Your justice is like the unending mountains,
your judgments like the great deep;
human and beast the Lord preserves!
Today is the annual Blessing of the Animals. This holiday has taken on many forms and is incorporated throughout many traditions, but it was started by St. Francis of Assisi, who had a deep connection with the wild and with non-human animals. For those unfamiliar, St. Francis was the son of a wealthy Catholic family in Assisi. He was sent to war, yet quit and returned home early with a drastically different outlook on life. He refused to kill and began questioning everything. He spent time living in the wild with the animals and swore that they taught him things. He publicly renounced all material possessions. The rest of his life would be dominated by feral, simplistic solidarity with the peasants and animals- the human and non-human ‘beasts’ of Assisi.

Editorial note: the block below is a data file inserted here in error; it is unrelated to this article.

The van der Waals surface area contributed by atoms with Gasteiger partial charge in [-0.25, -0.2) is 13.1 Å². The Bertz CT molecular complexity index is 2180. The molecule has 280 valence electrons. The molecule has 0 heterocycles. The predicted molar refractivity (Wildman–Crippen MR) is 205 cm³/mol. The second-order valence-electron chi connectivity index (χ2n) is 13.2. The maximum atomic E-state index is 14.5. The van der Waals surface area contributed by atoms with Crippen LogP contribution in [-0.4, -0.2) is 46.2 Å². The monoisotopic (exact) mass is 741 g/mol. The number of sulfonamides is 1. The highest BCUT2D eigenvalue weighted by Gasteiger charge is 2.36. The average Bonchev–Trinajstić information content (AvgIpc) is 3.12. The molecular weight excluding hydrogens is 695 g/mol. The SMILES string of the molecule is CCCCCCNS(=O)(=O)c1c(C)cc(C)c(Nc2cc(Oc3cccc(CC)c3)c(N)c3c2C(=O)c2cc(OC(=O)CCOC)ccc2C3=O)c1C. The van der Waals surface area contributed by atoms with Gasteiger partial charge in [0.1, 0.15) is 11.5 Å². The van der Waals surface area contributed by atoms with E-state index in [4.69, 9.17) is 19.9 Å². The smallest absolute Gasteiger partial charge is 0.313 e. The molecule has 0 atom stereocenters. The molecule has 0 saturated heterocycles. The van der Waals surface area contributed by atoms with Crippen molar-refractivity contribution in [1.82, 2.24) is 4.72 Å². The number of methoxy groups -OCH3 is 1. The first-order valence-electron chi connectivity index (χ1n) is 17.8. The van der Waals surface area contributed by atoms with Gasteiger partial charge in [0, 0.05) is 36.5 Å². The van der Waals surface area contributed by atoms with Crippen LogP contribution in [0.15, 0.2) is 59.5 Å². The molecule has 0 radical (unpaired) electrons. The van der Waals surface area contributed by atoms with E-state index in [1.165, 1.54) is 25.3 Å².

There is not a lot of space for ritual within our culture, and since most religious traditions are products of our culture, there doesn’t seem to be lot of room for ritual within our churches either. Catholics and Episcopals still celebrate the Blessing of the Animals, yet the Protestant denial of the material has led most Christian churches to stay away from valuing the ‘things of this world.’ Most Protestant churches, especially evangelical ones, tend to be stripped of statues, art, candles, incense, or anything else material. ‘Scripture only’ and ‘faith alone’ doctrines have led to a rejection of anything that might aid the process of spiritual development for fear that it would do the opposite and become an idol or a replacement for that which only God can be. Yet this radicalism has led to a spiritual philosophy void of meaning, where the advice of pastors become, “Just leave it to God,” or “Just read your bible.” Ritual was central to the Jewish tradition. Jesus did not challenge ritual, but the attempt of the religious authorities to strip ritual of it’s proper meaning. When he turned the water into wine, he was doing something very profound. The water at a Jewish wedding was most likely used to wash, which was not primarily a sanitary concern, but a purity ritual. It’s my belief that Jesus intentionally took the water away and turned it into wine to challenge the religious leader’s idea of purity. He turned it instead into a wine, which is a drink commonly shared with friends and families during celebrations, bringing life and spirit to the occasion. read more »